By Michael E. Miller
By Allie Conti
By Keegan Hamilton and Francisco Alvarado
By Jake Rossen
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By Kyle Swenson
By Chris Joseph
By Michael E. Miller
He grew up on bases in Germany, Hawaii, and New Jersey. It was there, on a stranger's farm, that he landed his first job: tossing chicken shit onto corn fields. "It was my choice to shovel shit," he says. "That's how much I wanted to succeed."
It was no surprise, then, when Walbridge earned his way into South Carolina's elite military college, the Citadel. By the time he graduated in 1969, the Vietnam War was at its peak. Walbridge stepped into the real shit a year later as a member of the Army's 5th Special Forces Group.
Walbridge is hesitant to talk about what, exactly, he did in Vietnam. But his group of Green Berets was under the command of the legendary Sgt. Maj. William "Billy" Waugh.
"They went across the border and killed every son of a bitch they could kill," Waugh says of his men. "That was their job: to kill and capture, to maim and destroy."
Whatever Walbridge did, it was dangerous as hell. "If you were going up there, you were either going to die or get shot all to hell," says Waugh, whose 83 years haven't cost him his Texas twang. "Everyone in the outfit was wounded once, twice, three times."
But there was a reason to stick with the unit. "When they came up with a good POW snatch or something like that, we'd fly them over to Bangkok and get them laid for a couple of days," Waugh says. "We put them to work, but we treated them square."
Much of the 5th Special Forces activities were funded by the CIA, and after the war, both Walbridge and Waugh went to work for the Agency. Walbridge isn't eager to discuss his career as a spy. But when he retired in 1995, the head of the House Intelligence Committee read a statement in his honor. Walbridge had "accept[ed] the challenging task of recruiting and handling human intelligence sources... in Africa, Europe, and Latin America," announced U.S. Rep. Larry Combest. "Americans like Mr. Walbridge are... our first line of defense."
Walbridge had visited Miami frequently during his last assignment for the CIA, and he decided to settle here with his wife and two sons after retiring. But he didn't wait long to wade back into the dangerous world he had just left, this time as an independent contractor. Drawing upon his Rolodex of spies, he prepared threat assessments for companies preparing to expand overseas. Then, in 2000, he founded OSSI.
It was a well-timed gamble. Less than a year later, 9/11 ushered in a new age of war and war profiteering. OSSI was perfectly positioned. Between 2003 and 2010, Walbridge was awarded more than $100 million worth of contracts in Iraq alone, plus countless millions more in Afghanistan, Libya, Haiti, and elsewhere.
In Iraq, OSSI quickly swelled to more than 1,000 employees, including 275 foreigners. Most of these expatriates were former cops or soldiers from South Africa who had spent the decade since the fall of apartheid fighting throughout Africa for top dollar. Their job in Iraq was to protect dignitaries, construction workers, and cargo.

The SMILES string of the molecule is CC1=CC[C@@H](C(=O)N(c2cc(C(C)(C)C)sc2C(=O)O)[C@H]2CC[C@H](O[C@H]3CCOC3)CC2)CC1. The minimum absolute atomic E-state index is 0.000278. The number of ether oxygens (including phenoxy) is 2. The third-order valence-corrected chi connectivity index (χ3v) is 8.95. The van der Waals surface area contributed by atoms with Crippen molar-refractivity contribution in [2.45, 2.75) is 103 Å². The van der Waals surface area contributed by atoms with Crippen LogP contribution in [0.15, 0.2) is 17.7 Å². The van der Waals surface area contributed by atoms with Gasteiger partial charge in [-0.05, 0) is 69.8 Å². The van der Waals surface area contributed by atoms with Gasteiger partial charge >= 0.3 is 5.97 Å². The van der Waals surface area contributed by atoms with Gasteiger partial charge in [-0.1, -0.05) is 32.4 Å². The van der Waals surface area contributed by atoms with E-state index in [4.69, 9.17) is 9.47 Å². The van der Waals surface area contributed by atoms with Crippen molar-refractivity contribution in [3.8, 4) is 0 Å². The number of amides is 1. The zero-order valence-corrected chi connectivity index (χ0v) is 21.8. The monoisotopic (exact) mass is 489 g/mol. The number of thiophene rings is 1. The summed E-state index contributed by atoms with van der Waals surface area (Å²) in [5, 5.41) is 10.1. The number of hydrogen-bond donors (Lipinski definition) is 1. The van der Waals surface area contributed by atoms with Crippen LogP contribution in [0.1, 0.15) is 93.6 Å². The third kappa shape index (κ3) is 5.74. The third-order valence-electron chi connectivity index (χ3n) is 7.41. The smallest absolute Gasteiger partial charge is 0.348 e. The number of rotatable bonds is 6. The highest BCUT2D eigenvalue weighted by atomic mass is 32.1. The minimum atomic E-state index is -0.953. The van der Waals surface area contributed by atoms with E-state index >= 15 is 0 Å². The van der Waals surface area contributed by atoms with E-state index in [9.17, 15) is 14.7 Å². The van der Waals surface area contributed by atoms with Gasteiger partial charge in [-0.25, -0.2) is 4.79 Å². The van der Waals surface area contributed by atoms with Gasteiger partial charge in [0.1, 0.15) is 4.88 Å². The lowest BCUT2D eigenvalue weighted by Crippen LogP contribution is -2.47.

The real danger was not a gun battle with insurgents, Walbridge says, but the roadside bombs that could be remotely detonated by Al-Qaeda spotters. Other companies like Blackwater rumbled around Baghdad in heavily armored Humvees and Jeeps, with M16-toting guards hanging out the windows and music blaring. "They tried to use intimidation to protect themselves," Walbridge says. But years of operating in the shadows had taught him to take a subtler approach.
"We attempted to be invisible: no Oakleys, no ear pieces, no displaying weapons and body armor under our clothes," he says. "We'd be driving a regular-looking car with a furry dashboard and the Saturday Night Fever disco ball hanging from the mirror." It worked. OSSI guards drove more than a million miles during operations and suffered only a handful of bomb attacks, none fatal.
But OSSI wasn't completely bulletproof. One Iraqi employee was killed by insurgents, Walbridge admits, and an American died in a traffic accident. Another employee lost his legs to a landmine, and a guard was shot five times only to miraculously live. In December 2006, four guards were kidnapped at a police checkpoint in central Baghdad. Walbridge says their contract with OSSI had ended a few months earlier and they were working for another company. He believes they were probably sold to Al-Qaeda, but their bodies have never been found.
Compared to companies like Blackwater, though, OSSI kept a low profile — and a low body count. But it's impossible to fully account for Walbridge's work because American military records for such contractors are almost nonexistent. New Times' requests for reports on these and other incidents in Iraq and Afghanistan were unsuccessful. "Obviously, if there's a contractor over there involved in a massive shooting, then there would be an investigation," says Army spokesman Matthew Bourke. "Otherwise, grades are basically pass or fail."
There are other signs that OSSI hasn't totally avoided trouble. The firm boasts about its partnerships with two companies — Safenet Security Services and White Eagle Security Services — which both have controversial records.